AVMA 2017: How to Respond to Distressed Colleagues
It’s clear that veterinarians are more likely than the general population to suffer from psychological distress, depression, suicidal thoughts and psychiatric disorders. So how can you help distressed colleagues get the assistance they need?
According to a 2014 mental health survey conducted by the Centers for Disease Control and Prevention, serious psychological distress is twice as common in the veterinary profession as in the general population. That means veterinarians should be cognizant of how to acknowledge and offer assistance to colleagues who may be suffering.
At the 2017 American Veterinary Medical Association Convention in Indianapolis, Indiana, John Jacobson, DVM, PhD, postdoctoral fellow in clinical psychology at Duke Integrative Medicine, provided pointers on how to identify and respond to colleagues who may be distressed and in need of help.
Psychological distress among veterinarians can stem from personal or occupational stress. “Many people have the habit of paying more attention to unhelpful thoughts than to all the ways in which they can enjoy their own lives, move with some freedom and move in the direction of [having] the life they want,” Dr. Jacobson said.
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Occupational stress can easily overwhelm veterinarians who are having difficulty handling their job and other aspects of their lives at the same time. Examples of occupational stressors are:
- A workload that is too heavy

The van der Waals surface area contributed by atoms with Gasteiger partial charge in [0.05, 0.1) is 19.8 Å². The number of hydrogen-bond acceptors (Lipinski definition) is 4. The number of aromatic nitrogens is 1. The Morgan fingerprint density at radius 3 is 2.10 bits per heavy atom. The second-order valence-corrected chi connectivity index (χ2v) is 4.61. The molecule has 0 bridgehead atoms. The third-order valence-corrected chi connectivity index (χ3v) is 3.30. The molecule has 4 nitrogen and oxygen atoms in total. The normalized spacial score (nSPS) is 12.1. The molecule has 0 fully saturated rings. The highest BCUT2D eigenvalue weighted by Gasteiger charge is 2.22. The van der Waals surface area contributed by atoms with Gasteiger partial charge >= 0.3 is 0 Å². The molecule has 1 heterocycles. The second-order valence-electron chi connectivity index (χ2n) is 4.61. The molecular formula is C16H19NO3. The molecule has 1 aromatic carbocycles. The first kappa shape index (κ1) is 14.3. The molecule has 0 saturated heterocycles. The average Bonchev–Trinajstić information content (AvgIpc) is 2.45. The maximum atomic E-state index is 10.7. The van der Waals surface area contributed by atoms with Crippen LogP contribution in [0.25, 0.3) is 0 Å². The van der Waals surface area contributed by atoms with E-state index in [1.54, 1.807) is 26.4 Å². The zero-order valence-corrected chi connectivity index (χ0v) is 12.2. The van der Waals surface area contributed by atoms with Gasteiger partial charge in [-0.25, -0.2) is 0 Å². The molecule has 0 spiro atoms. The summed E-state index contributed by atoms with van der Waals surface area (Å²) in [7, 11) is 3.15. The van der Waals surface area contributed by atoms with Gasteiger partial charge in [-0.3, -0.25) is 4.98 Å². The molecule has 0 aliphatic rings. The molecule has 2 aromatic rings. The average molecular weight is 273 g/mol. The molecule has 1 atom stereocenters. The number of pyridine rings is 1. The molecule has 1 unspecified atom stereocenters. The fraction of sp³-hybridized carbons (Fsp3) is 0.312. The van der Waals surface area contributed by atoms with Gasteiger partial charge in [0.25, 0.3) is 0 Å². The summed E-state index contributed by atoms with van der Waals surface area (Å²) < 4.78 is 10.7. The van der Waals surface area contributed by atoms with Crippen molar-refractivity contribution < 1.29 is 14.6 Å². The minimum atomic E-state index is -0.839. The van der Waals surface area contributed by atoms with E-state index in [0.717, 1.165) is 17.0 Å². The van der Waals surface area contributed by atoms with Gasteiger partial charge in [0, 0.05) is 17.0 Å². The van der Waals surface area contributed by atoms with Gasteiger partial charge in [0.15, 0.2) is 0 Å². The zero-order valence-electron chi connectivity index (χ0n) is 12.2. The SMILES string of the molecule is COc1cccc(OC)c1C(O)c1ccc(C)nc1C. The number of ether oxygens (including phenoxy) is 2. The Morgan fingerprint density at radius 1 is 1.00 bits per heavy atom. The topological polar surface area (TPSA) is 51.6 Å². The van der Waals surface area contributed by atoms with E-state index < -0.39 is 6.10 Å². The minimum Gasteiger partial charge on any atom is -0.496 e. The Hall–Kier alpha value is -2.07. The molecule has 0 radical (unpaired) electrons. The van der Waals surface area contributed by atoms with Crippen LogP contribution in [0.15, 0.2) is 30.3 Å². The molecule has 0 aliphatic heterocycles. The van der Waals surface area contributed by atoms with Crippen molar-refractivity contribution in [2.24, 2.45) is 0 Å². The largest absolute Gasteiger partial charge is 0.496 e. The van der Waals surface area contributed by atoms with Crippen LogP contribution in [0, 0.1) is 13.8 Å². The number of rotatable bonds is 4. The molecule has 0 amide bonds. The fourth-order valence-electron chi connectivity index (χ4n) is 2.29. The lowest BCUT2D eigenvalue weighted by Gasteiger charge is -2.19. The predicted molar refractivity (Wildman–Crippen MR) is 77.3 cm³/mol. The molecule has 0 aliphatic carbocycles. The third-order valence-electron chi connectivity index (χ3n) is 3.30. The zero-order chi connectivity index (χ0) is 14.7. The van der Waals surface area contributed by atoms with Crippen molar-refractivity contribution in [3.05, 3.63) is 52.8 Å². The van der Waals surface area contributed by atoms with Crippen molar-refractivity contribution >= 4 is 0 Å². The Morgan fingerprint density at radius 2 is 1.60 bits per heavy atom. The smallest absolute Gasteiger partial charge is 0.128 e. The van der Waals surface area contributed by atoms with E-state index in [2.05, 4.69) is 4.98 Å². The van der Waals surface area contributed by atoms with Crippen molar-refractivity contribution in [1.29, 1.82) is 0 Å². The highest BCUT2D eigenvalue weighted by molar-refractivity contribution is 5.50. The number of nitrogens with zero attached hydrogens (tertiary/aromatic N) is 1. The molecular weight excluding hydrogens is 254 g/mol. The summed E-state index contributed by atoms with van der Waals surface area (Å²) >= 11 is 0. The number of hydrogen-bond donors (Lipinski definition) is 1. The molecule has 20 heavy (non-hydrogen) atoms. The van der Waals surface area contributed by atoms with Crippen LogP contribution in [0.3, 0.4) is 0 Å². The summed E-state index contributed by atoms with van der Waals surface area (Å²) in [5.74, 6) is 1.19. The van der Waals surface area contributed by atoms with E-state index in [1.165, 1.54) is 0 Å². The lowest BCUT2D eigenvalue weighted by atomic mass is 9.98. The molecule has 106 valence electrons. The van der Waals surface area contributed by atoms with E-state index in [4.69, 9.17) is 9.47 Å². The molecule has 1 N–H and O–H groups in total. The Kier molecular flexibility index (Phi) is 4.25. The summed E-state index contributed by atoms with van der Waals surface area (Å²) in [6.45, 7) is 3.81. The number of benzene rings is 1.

- Working too many hours
- Challenging work tasks, such as moral dilemmas, tough clients or patients, difficult presentations, death, and trauma
- Not being able to get away from work while at home
- Excessive education debt
- Unhealthy work environment or coworkers
Several signs can indicate stress in a colleague. Some may be obvious, while others may not stand out as sharply. “It doesn’t always come up in your mind that [these signs] may be anxiety or depression or something that has become a habit that [these colleagues] don’t have a whole lot of control over,” Dr. Jacobson said. “What a lot of colleagues can forget in the moment is that the person who is creating problems for the practice or having a difficult time is doing the best they can.”
Signs of distress may include:
- Unexplained absences
- Erratic/changed behaviors
- Change in personal care
- Poor judgment
- Inability to delegate
- Low self-confidence
Responding to Colleagues
Dr. Jacobson advises veterinarians to take action if they see signs of distress in a coworker or employee. “First, pull your colleague aside for a private conversation,” he said. “Provide specific examples of the signs you’ve been seeing, but make sure not to judge.”
Next, he says, ask open-ended questions and listen empathetically to the answers. Simply offer support about any concerns expressed. If that doesn’t seem to be of interest, then ask directly what kind of support might help. “When you observe signs of distress, communicate your observations with others in your practice, collect more information, let the colleague know about your observations and provide resources,” Dr. Jacobson said.
When going through these steps, it’s always important to consider potential impairment — could your colleague possibly be unable to practice medicine properly? Also consider suicidal intent — has the individual made any comments about taking his or her own life?
There may be moments when you want to assert your own opinion into the situation, but you need to check yourself. Dismiss urges to:
- Keep secrets for distressed colleagues
- Try to “fix” them
- Make promises or threats
- Offer cheesy advice, such as "hang in there" or "you'll be OK"
- Minimize distress for them, because you may make matters worse
- Correct their perceptions
All in all, the most important thing you can do is provide your colleague with mental health resources. Go into the discussion with an attitude of, “How can I help them get help?”